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1 July 2015 Do silvicultural practices to restore oaks affect salamanders in the short term?
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Salamanders are an important ecological component of eastern hardwood forests and may be affected by natural or silvicultural disturbances that alter habitat structure and associated microclimate. From May to August in 2008 (pretreatment) and 2011 (post-treatment), we evaluated the response of salamanders to three silvicultural practices designed to promote oak regeneration — prescribed fire, midstory herbicide application and shelterwood harvest — and a control. We trapped salamanders using drift fences with pitfall traps in five replicates of the four treatments. Only the southern gray-cheeked salamander Plethodon metcalfi and the southern Appalachian salamander P. teyahalee were captured in sufficient numbers for robust statistical analysis. We analyzed data for these species using single-species dynamic occupancy models in statistical software program R. We allowed changes in four covariates to influence extinction probability from pre- to post-treatment implementation: 1) percent leaf litter cover; 2) percent understory cover; 3) percent CWD cover; and 4) percent canopy cover. The final combined model set describing extinction probability contained four models with ΔAIC < 2 for P. metcalfi and nine models with ΔAIC < 2, including the null model, for P. teyahalee. For both species, the 95% confidence intervals for model-averaged extinction probability parameter estimates overlapped zero, suggesting none were significant predictors of extinction probability. Absence of short-term salamander response in midstory herbicide and prescribed burn treatments was likely because of minor or transitory changes to forest structure. In shelterwood harvests, any potential effects of reduced canopy and leaf litter cover may have been mitigated by rapid post-treatment vegetation sprouting. Additionally, climatic conditions associated with high elevation sites and high amounts of rainfall in 2011 may have compensated for potential changes to microclimate. Continued monitoring of Plethodon salamanders to assess responses at longer time scales (e.g. > 3 years post-treatment) is warranted.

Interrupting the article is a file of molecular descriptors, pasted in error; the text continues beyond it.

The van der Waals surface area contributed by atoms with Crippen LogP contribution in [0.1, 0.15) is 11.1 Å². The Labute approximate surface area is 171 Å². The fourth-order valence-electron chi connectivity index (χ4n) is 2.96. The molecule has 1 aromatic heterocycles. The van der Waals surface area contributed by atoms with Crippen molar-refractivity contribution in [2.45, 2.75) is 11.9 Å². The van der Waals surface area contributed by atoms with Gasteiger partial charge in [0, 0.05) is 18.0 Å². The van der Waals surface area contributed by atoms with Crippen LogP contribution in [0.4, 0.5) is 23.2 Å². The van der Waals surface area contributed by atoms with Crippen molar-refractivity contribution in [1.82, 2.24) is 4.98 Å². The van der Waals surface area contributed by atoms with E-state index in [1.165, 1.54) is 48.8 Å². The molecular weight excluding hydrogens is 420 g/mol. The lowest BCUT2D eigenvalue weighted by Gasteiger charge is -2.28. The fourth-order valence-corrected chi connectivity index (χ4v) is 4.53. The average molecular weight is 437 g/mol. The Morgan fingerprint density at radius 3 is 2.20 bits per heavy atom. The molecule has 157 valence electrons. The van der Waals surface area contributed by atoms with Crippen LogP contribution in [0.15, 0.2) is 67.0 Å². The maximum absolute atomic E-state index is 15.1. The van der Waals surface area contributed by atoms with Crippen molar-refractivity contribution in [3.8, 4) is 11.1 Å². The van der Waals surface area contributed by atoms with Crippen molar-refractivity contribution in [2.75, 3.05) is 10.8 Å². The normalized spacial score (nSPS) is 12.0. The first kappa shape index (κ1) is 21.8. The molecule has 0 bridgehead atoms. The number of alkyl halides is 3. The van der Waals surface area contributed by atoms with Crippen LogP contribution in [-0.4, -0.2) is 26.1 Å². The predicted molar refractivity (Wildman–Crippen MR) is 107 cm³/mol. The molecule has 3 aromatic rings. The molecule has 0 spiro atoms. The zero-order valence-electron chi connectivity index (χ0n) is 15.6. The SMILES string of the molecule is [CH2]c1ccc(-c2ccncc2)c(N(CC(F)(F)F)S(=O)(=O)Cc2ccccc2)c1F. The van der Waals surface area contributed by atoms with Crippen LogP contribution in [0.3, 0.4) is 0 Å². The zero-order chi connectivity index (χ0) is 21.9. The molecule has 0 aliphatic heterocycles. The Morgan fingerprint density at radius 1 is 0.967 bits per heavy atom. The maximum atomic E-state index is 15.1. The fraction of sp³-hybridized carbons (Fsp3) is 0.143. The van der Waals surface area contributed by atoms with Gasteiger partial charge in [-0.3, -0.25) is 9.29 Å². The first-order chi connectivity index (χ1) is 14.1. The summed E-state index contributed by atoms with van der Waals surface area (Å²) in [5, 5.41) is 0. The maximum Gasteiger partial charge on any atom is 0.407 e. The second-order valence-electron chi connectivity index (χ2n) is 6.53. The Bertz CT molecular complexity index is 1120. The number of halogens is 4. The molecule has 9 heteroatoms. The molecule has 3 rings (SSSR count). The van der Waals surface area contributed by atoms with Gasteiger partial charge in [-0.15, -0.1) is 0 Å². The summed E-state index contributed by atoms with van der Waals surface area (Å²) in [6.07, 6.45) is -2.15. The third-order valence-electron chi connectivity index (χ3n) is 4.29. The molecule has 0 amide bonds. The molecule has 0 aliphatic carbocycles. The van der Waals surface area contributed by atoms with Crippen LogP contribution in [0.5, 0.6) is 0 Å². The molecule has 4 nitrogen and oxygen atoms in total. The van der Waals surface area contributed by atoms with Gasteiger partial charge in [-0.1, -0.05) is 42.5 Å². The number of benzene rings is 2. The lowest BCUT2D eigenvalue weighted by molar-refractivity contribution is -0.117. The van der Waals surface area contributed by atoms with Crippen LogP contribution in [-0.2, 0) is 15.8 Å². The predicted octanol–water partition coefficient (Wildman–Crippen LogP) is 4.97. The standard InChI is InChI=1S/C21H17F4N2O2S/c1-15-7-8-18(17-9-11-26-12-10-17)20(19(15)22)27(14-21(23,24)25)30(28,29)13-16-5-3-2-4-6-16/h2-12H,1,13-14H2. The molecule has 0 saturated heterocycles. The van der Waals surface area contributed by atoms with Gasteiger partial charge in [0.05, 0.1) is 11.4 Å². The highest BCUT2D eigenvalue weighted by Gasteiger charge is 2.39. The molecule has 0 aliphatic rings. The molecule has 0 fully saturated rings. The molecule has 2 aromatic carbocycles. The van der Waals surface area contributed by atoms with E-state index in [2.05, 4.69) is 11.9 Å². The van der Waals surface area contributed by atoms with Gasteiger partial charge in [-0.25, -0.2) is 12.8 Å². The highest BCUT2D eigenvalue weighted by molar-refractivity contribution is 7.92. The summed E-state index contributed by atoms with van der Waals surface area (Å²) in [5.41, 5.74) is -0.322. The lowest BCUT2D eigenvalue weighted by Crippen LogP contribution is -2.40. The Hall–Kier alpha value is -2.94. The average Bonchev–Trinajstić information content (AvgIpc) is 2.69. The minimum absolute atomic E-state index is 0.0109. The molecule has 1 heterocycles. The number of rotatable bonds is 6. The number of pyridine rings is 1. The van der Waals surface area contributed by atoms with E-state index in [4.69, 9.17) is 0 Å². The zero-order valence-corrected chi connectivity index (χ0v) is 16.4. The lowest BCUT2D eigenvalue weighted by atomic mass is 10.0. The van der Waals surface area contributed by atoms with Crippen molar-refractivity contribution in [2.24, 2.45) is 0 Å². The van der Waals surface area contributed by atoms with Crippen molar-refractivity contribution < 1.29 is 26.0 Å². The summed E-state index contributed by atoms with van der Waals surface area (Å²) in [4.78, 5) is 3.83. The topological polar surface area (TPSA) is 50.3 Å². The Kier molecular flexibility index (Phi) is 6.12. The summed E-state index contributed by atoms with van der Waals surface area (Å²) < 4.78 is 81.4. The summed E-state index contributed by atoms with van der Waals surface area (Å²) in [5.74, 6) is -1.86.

© 2015 The Authors. This is an Open Access article
Amy L. Raybuck, Christopher E. Moorman, Sarah R. Fritts, Cathryn H. Greenberg, Christopher S. Deperno, Dean M. Simon, and Gordon S. Warburton "Do silvicultural practices to restore oaks affect salamanders in the short term?," Wildlife Biology 21(4), 186-194, (1 July 2015).
Accepted: 1 January 2015; Published: 1 July 2015

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